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J Biol Chem. 1998 Aug 21;273(34):21489-96.

A yeast homologue of the human phosphotyrosyl phosphatase activator PTPA is implicated in protection against oxidative DNA damage induced by the model carcinogen 4-nitroquinoline 1-oxide.

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  • 1Hôpital Maisonneuve-Rosemont, Centre de Recherche, Université de Montréal, Montréal, Québec H1T 2M4, Canada. dramotar@hmr.qc.ca

Abstract

The model carcinogen 4-nitroquinoline 1-oxide (4-NQO) has historically been characterized as "UV-mimetic" with respect to its genotoxic properties. However, recent evidence indicates that 4-NQO, unlike 254-nm UV light, may exert significant cytotoxic and/or mutagenic potential via the generation of reactive oxygen species. To elucidate the response of eukaryotic cells to 4-NQO-induced oxidative stress, we isolated Saccharomyces cerevisiae mutants exhibiting hypersensitivity to the cytotoxic effects of this mutagen. One such mutant, EBY1, was cross-sensitive to the oxidative agents UVA and diamide while retaining parental sensitivities to 254-nm UV light, methyl methanesulfonate, and ionizing radiation. A complementing gene (designated yPTPA1), restoring full UVA and 4-NQO resistance to EBY1 and encoding a protein that shares 40% identity with the human phosphotyrosyl phosphatase activator hPTPA, has been isolated. Targeted deletion of yPTPA1 in wild type yeast engendered the identical pattern of mutagen hypersensitivity as that manifested by EBY1, in addition to a spontaneous mutator phenotype that was markedly enhanced upon exposure to either UVA or 4-NQO but not to 254-nm UV or methyl methanesulfonate. Moreover, the yptpa1 deletion mutant exhibited a marked deficiency in the recovery of high molecular weight DNA following 4-NQO exposure, revealing a defect at the level of DNA repair. These data (i) strongly support a role for active oxygen intermediates in determining the genotoxic outcome of 4-NQO exposure and (ii) suggest a novel mechanism in yeast involving yPtpa1p-mediated activation of a phosphatase that participates in the repair of oxidative DNA damage, implying that hPTPA may exert a similar function in humans.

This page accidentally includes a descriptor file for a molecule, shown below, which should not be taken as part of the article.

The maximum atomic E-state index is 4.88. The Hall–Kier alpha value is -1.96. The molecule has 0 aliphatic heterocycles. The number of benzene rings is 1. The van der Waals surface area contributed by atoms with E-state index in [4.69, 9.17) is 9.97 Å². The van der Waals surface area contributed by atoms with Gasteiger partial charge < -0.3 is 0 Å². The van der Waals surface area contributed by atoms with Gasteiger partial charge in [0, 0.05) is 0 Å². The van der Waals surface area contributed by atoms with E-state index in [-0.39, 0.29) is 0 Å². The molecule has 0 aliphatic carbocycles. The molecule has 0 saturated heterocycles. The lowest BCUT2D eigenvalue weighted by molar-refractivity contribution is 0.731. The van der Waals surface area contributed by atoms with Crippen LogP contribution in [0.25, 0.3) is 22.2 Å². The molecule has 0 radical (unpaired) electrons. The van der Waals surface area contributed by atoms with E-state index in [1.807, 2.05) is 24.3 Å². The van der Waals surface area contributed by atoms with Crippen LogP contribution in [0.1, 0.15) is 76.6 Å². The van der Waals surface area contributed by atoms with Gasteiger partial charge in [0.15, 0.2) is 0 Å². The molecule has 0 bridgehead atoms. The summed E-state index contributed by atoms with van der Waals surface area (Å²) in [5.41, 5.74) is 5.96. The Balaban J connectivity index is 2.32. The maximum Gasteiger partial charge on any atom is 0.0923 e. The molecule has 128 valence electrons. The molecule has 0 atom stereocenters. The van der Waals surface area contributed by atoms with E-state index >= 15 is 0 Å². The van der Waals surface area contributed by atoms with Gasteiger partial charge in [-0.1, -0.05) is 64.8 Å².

PMID:
9705277
[PubMed - indexed for MEDLINE]
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